In the end, I think Joel is probably doing what he ought to do. He is giving sound encouraging words to millions of people, believer and unbeliever alike. He is helping lift people out of despair. That is a gift of healing. He is also teaching preachers to smile – that can’t hurt anything! Perhaps if the likes of John McArthur would smile a little more it would make their sound biblical exegesis a bit more bearable and appealing. If being hateful is what it takes to be prophetic and biblically faithful, then perhaps a smile might break the essential character of their gospel witness; but who knows, maybe not.

Perhaps what we ought to do is simply thank Joel for doing what he does, step up to the plate, and provide what we believe is missing from his presentation. It is entirely possible that someone who has been listening to Joel may soon be ready to study the Book of Hebrews. If so, then some teacher better start preparing himself for that moment. And it won’t help to begin that study with a diatribe against Joel. A simple “thank you’ might be more in order and might make the student think the teacher is a Christian.

If I could only prove that Joel Osteen was once an ax murderer or the member of the mafia, this blog might go viral.  That would help my writing career considerably. If I just had the stomach to go on a rant about his deficiencies, my fellow Christians might promote my words and increase my reading constituency. But then there is that scary warning from Jesus about idle words that gives me pause.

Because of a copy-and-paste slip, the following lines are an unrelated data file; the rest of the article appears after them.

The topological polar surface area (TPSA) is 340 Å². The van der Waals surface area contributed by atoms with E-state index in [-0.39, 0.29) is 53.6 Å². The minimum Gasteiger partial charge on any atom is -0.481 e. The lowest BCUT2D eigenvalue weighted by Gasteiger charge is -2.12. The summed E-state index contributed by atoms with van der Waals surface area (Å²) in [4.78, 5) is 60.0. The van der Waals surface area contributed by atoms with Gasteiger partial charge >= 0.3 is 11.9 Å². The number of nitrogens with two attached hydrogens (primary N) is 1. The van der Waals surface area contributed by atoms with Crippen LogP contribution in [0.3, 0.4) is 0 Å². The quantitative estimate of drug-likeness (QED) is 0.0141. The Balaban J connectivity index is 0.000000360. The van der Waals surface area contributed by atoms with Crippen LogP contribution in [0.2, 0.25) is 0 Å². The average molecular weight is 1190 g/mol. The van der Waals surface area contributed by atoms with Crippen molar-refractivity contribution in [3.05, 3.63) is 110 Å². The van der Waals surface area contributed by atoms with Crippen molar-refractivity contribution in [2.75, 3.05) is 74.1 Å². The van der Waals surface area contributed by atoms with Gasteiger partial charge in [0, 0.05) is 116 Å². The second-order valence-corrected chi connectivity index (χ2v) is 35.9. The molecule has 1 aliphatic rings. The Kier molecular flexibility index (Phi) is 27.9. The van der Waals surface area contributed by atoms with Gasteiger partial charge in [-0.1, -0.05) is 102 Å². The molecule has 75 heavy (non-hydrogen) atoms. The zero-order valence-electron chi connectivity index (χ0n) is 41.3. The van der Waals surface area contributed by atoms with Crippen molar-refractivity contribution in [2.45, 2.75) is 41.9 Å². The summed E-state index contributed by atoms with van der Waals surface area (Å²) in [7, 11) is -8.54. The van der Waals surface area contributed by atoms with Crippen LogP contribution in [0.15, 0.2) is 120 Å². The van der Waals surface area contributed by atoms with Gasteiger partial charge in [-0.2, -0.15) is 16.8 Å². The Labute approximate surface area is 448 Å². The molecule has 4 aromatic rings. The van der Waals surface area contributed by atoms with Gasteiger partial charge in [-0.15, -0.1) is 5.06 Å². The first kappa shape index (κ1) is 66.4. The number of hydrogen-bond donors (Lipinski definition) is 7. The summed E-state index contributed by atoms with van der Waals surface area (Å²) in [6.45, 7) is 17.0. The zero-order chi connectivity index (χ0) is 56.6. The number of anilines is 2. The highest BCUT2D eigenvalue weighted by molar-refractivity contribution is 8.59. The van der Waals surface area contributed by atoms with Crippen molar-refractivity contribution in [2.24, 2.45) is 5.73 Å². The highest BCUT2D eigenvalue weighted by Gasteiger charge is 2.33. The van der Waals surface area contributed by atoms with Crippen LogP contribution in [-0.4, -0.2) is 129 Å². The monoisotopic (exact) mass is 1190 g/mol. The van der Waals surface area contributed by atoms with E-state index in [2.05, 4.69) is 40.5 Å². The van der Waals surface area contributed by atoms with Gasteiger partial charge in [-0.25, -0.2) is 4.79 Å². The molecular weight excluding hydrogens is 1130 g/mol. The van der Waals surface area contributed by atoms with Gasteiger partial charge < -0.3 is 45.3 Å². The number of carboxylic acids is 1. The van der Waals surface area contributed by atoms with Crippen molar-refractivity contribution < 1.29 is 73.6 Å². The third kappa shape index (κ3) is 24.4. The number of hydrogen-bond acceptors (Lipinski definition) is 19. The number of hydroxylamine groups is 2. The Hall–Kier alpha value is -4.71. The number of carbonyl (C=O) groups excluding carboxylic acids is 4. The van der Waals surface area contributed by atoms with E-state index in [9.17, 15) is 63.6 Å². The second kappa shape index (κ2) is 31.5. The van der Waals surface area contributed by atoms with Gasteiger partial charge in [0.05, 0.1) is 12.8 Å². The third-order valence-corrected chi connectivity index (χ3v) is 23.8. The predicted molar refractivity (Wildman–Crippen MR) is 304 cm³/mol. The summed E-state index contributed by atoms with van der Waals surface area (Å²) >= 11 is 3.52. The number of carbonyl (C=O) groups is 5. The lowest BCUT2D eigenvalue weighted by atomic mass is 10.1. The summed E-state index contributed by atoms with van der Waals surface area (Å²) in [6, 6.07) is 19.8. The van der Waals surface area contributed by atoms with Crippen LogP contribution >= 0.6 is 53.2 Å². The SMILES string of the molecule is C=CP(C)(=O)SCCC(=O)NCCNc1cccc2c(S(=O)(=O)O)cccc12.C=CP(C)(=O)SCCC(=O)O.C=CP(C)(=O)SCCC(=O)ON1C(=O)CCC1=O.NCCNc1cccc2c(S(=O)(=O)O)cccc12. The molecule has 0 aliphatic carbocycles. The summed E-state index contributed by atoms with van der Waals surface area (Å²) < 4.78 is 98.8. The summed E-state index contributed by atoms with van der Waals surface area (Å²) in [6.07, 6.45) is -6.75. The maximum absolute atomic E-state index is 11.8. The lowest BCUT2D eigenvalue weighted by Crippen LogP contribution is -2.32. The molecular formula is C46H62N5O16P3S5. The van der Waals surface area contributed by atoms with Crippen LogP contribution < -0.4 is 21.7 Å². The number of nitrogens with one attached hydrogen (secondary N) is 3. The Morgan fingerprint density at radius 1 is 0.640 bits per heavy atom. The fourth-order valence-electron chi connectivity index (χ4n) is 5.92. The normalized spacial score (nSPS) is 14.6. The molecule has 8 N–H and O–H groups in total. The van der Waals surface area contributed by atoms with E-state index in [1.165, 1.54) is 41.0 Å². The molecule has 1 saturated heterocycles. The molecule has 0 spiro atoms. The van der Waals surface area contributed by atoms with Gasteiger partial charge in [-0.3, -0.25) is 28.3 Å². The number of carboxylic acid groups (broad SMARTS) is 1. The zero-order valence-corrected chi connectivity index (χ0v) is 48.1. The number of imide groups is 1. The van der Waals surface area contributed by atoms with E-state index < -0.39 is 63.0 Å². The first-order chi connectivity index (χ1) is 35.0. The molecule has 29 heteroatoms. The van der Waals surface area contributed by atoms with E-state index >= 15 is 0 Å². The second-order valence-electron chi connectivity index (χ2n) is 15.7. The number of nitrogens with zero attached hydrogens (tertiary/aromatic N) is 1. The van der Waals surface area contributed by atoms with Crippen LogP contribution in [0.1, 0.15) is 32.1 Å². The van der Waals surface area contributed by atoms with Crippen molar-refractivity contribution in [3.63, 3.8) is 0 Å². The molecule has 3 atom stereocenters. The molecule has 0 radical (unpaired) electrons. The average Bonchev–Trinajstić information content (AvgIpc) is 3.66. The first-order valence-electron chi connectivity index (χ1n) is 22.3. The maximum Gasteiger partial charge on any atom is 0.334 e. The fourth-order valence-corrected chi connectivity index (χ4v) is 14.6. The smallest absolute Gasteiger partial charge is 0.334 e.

Sometimes practicing Christianity is just not very practical.


Now please excuse me while I go practice smiling.

8 comments:

Nanny Karri said...

You have a beautiful smile and I love this post. Joel has said that he always wanted to be behind the camera, and he was for years for his dad. He stepped up to the plate when his father passed and has a very huge following. I like Joel, always have. People aren't encouraged enough, people don't believe in themselves enough. He fills in the gap that so many Pastor's fail to get across (not you). Ask and Ye shall receive, knock and the door will open. He is an encourager, that so many people have never known. He gets people to Christ and Christ will fill in Joel's gaps. We all are one body, no part is more important than the next. You forgot the part about him being a big cry baby (his words).

Alabama Belle 2 said...

Pastor Dan,
You smile just fine... I remember you laughing and smiling and being brutally honest with me. Your sermons also bring about healing and true insight into who we are to become. I thank you. I owe you so much. God con't to bless you and keep you healthy so that more generations can hear you speak, preach, listen (and of course SING) :) Dena Mosley